We first document the existence of strong return autocorrelation across equity and commodity indices. In particular, we show that the excess return over the past 12 months positively predicts the excess return for the next year. Subsequently, the detected return continuation dissipates or exhibits reversals. These findings confirm behavioural theories of initial under-reaction and delayed over-reaction by investors (Barberis, Shleifer, and Vishny 1998; Daniel, Hirshleifer, and Subrahmanyam 1998; Hong and Stein 1999). Furthermore, the presence of return autocorrelation seems to challenge the weak form of the efficient market hypothesis, according to which future performance cannot be predicted by information contained in historical prices. Following the strong evidence of return predictability, we further construct time-series momentum strategies over a number of look-back and holding periods. We find that time-series momentum strategies deliver substantial abnormal returns with respectable Sharpe ratios for horizons of up to one year. Over longer horizons, the time-series momentum effect dissipates or reverses, as in the case of cross-sectional momentum and return continuations. These results are consistent and robust across all asset classes, subsamples, combinations of look-back and holding periods, and different sample periods.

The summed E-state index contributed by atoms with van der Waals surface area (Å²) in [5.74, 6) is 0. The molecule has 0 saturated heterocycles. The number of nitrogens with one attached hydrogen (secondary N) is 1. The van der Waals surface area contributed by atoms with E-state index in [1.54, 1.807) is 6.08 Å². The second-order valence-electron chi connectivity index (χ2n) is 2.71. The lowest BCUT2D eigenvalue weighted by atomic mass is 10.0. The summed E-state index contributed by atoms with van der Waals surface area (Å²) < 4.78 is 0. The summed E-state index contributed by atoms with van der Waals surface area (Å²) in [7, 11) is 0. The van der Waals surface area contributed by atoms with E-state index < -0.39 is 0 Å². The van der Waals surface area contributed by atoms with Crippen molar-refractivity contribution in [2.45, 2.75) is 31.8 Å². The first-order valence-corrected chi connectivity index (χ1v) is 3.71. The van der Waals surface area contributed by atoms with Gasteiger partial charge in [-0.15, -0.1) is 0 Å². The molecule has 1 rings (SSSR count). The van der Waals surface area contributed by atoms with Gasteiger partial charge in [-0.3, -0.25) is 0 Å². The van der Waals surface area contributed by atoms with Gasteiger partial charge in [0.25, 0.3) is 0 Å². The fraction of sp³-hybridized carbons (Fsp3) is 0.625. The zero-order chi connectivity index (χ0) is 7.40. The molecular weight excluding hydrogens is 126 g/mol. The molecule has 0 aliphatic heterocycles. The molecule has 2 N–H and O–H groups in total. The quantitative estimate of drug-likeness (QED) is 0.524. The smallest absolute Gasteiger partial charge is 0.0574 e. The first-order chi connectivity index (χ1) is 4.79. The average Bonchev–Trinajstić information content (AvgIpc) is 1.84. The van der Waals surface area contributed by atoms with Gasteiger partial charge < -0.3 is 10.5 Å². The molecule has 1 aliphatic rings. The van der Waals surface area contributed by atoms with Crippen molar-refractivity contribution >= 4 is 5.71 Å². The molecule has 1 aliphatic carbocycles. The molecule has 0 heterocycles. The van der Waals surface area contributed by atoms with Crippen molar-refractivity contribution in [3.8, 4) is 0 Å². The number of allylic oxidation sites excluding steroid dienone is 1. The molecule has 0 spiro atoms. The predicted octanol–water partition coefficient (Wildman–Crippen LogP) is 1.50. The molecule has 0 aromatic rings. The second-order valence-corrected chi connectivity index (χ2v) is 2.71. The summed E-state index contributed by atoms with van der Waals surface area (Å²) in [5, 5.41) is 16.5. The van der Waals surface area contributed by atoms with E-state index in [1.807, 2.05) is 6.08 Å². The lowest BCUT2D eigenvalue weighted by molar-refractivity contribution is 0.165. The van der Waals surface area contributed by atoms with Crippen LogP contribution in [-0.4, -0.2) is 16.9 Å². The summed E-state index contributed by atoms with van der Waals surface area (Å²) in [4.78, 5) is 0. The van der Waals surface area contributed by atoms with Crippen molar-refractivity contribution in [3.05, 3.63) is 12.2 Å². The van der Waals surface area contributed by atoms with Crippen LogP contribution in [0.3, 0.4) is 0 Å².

We further show that time-series momentum strategies tend to outperform cross-sectional momentum strategies, and this finding becomes stronger over shorter holding periods. To better investigate the abnormal performance of time-series momentum, the single and diversified across assets 12-1 time-series momentum strategy is evaluated with regard to standard asset pricing models. Remarkably, the 12-1 strategy cannot be explained by any of the size, value, or growth factors examined, nor by market or commodity benchmarks, but can be partially captured by cross-sectional momentum factors such as Fama and French’s UMD (Up-minus-down) factor and Asness, Moskowitz, and Pedersen’s MOM (Momentum) factor. The relationship between time-series and cross-sectional momentum is further investigated, and it is found that these two investment philosophies are indeed highly related, but distinct from each other in their statistically significant alpha coefficients.
We also document substantial evidence that time-series momentum serves as a hedging strategy in all examined asset classes, and that its payoffs resemble those of an option straddle, which is consistent with Moskowitz et al. (2013). More precisely, it is found that time-series momentum experiences its highest gains during extreme market movements in either direction, rendering explanations of its high profitability even more puzzling from a risk-adjusted perspective. However, this study casts doubt on the future of time-series momentum profitability since the aggressive monetary policies adopted by central banks have increased correlations across asset classes. As a consequence, there are fewer independent trends from which time-series momentum can benefit.